Reviewing the profit and loss and cash flow statements during the holidays or before year-end can help get the business ready for the upcoming year.
For example, if the company has good cash flow and significant profits, buying new business equipment before the end of the year can reduce the company’s tax bill. Reviewing the year-end balance sheet of the company’s assets and liabilities is also good practice to ensure errors are corrected before beginning a new year.
Checking financial statements also helps with future budgeting and forecasting. If your business already has a budget, comparing the business’s actual costs with budgeted costs helps identify areas where costs were above or below the budgeted amount.
Similarly, comparing forecasted revenues with actual revenues helps the company adjust revenue expectations for the upcoming year. If the company does not have a budget or does not produce a forecast, using year-end results as a baseline for the next year is a great way to track costs and revenues.
Performance reviews are an opportunity for management to discuss each employee’s strengths and potential areas for improvement. This is also a great opportunity to get employee input on new projects, employee satisfaction, and any ideas that will help the business be more successful. Keeping an open line of communication between employees and ownership can help improve employee satisfaction and productivity.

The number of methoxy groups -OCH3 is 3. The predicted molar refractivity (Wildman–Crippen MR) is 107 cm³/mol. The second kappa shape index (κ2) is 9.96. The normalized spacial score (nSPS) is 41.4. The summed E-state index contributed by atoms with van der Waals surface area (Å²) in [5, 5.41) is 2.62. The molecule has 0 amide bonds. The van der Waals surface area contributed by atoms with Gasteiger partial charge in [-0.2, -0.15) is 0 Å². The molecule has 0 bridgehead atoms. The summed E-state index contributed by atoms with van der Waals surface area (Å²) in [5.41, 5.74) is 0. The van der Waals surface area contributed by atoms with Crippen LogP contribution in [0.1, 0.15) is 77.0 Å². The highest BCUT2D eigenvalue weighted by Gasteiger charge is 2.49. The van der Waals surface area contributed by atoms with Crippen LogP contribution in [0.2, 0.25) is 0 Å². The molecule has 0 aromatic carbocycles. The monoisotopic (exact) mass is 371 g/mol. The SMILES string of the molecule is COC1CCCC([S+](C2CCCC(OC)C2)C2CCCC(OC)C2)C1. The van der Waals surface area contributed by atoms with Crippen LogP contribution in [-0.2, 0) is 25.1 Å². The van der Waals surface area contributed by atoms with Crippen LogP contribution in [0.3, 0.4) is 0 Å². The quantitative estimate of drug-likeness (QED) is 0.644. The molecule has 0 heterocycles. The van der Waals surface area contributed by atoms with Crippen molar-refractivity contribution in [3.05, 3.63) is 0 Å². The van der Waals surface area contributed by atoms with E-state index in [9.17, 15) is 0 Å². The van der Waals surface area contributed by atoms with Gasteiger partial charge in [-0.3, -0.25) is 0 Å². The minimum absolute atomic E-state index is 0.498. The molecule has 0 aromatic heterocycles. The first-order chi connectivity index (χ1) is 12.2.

Many service-based businesses use contractors, and ensuring 1099 forms are sent on time may be overlooked. It is good practice to make sure the business has a W9 on file for each contractor before January. Regularly updating business records and contact information for contractors will save time and reduce the chances of a fine for sending out 1099 forms late.
As a busy business owner, it’s unlikely you have enough time to go over your books as thoroughly as you would like. The holidays are a great time to make an appointment with your accountant or tax professional to ensure the books are accurate and up to date.
Tax laws have changed significantly over the past few years, especially with the COVID-19 pandemic. There may be tax credits or deductions available to the business that you might have overlooked. If you make quarterly tax payments, this is a good time to make sure payments are up to date. Meeting well before the tax deadline can save time and reduce stress once April comes around.
It’s no secret that the pandemic has made things tougher for many businesses. Recognizing successes such as adding new clients, beating sales forecasts, receiving great customer reviews, or having a happier workforce can go a long way to setting up a successful new year.
Many businesses organize team outings or holiday parties to recognize achievements and build camaraderie. If your business does not have employees or contractors, consider an outing with clients to build on the business relationship and strengthen loyalty.
Creating goals for the next year gives everyone involved with the business a roadmap to continued success. Goals need not be overly ambitious or complicated but should be concrete and achievable. Common goals can also strengthen bonds between members of the company.